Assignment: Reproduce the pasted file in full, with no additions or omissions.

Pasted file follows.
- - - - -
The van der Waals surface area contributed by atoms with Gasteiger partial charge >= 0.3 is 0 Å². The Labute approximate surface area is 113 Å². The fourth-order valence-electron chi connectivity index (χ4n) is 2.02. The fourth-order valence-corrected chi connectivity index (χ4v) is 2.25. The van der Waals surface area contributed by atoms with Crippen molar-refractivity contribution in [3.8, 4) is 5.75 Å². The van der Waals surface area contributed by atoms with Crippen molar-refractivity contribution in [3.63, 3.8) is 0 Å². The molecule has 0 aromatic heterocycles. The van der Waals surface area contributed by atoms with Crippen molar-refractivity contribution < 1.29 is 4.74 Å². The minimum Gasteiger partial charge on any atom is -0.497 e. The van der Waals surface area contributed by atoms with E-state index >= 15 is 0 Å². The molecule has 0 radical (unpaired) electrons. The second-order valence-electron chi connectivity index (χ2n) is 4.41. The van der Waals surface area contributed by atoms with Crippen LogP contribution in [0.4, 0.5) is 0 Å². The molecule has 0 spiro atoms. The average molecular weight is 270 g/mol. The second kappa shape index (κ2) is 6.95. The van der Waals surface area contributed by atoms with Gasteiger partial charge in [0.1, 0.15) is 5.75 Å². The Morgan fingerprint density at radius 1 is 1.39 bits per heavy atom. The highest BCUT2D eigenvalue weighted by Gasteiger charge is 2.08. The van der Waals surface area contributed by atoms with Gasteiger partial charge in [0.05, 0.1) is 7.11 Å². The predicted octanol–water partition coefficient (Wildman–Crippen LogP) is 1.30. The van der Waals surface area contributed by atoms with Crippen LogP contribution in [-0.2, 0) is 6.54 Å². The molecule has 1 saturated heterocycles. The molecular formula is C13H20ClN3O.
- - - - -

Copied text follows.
The van der Waals surface area contributed by atoms with Gasteiger partial charge >= 0.3 is 0 Å². The Labute approximate surface area is 113 Å². The fourth-order valence-electron chi connectivity index (χ4n) is 2.02. The fourth-order valence-corrected chi connectivity index (χ4v) is 2.25. The van der Waals surface area contributed by atoms with Crippen molar-refractivity contribution in [3.8, 4) is 5.75 Å². The van der Waals surface area contributed by atoms with Crippen molar-refractivity contribution in [3.63, 3.8) is 0 Å². The molecule has 0 aromatic heterocycles. The van der Waals surface area contributed by atoms with Crippen molar-refractivity contribution < 1.29 is 4.74 Å². The minimum Gasteiger partial charge on any atom is -0.497 e. The van der Waals surface area contributed by atoms with E-state index >= 15 is 0 Å². The molecule has 0 radical (unpaired) electrons. The second-order valence-electron chi connectivity index (χ2n) is 4.41. The van der Waals surface area contributed by atoms with Crippen LogP contribution in [0.4, 0.5) is 0 Å². The molecule has 0 spiro atoms. The average molecular weight is 270 g/mol. The second kappa shape index (κ2) is 6.95. The van der Waals surface area contributed by atoms with Gasteiger partial charge in [0.1, 0.15) is 5.75 Å². The Morgan fingerprint density at radius 1 is 1.39 bits per heavy atom. The highest BCUT2D eigenvalue weighted by Gasteiger charge is 2.08. The van der Waals surface area contributed by atoms with Gasteiger partial charge in [0.05, 0.1) is 7.11 Å². The predicted octanol–water partition coefficient (Wildman–Crippen LogP) is 1.30. The van der Waals surface area contributed by atoms with Crippen LogP contribution in [-0.2, 0) is 6.54 Å². The molecule has 1 saturated heterocycles. The molecular formula is C13H20ClN3O.